Editor’s note: On Monday, the New York Times announced that it would no longer run editorial cartoons in its international edition. In a statement, editorial page editor James Bennet said the decision brings the international edition in line with the domestic one, which has not featured cartoons on its editorial page for decades and ceased printing them in its Sunday Review section a few years ago. But it also comes in the wake of a public apology by the Times in April for a cartoon that ran in the international edition that was widely condemned as being anti-Semitic. We cannot speak for the intentions of the cartoonist, António Moreira Antunes of Portugal, or for the thinking of the Hong Kong-based Times editor who chose to print it, but the image was clearly inappropriate and employed age-old anti-Semitic tropes.
Not many cartoonists are quibbling with the Times decision to apologize for using that image, but they are highly critical of the paper’s decision to do away with cartoons altogether.
“I’m afraid this is not just about cartoons, but about journalism and opinion in general,” Patrick Chapatte, who until this week penned twice-weekly cartoons for the Times’ international edition, wrote in a blog post. “We are in a world where moralistic mobs gather on social media and rise like a storm, falling upon newsrooms in an overwhelming blow. This requires immediate counter-measures by publishers, leaving no room for ponderation or meaningful discussions. Twitter is a place for furor, not debate. The most outraged voices tend to define the conversation, and the angry crowd follows in.”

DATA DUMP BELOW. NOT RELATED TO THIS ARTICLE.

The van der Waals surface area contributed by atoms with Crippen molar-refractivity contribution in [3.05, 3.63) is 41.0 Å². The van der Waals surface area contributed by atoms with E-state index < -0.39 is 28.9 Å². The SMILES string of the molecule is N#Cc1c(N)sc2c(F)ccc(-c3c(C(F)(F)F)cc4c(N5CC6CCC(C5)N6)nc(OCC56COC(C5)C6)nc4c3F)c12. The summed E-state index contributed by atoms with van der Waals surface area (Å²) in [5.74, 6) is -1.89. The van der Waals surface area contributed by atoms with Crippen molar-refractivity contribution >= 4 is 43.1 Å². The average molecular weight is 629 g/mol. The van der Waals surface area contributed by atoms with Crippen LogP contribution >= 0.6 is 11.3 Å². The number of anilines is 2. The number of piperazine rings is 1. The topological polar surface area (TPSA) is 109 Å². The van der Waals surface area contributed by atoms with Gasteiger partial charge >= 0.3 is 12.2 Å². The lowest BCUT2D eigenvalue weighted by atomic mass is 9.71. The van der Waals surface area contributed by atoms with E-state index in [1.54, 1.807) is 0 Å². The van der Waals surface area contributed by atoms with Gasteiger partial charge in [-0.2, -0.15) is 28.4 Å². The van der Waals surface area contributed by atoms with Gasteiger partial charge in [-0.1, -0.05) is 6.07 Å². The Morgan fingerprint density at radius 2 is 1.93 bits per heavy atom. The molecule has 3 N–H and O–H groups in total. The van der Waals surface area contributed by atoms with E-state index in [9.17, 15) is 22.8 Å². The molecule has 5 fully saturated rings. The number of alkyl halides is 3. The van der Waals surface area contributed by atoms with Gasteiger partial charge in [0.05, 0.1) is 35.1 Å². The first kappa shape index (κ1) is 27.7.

Editorial cartoons are live grenades. They are a powerful form of visual satire that can easily lead to outrage and backlash against those who publish them — but that is also what makes them such a potent form of journalism. When done well, they reduce issues to their essence and deliver a punch that other types of commentary can’t match. It’s no coincidence that editorial cartoonists are often persecuted for their work — or even killed, as was the case at Charlie Hebdo in 2015.
More important than the message of any individual cartoon, though, is what our embrace of this indigenous American art form says about us.
“When I travel around the world addressing audiences about satire and freedom of expression, nothing impresses listeners more than America’s embrace of cartoons,” says KAL, the long-time editorial cartoonist for The Sun and The Economist. “We can savage our leaders in caricature without danger of official reprisals. Unfortunately today in America the danger to cartooning comes not from angry tyrants before us but from our very own newspapers cutting our knees out from behind.”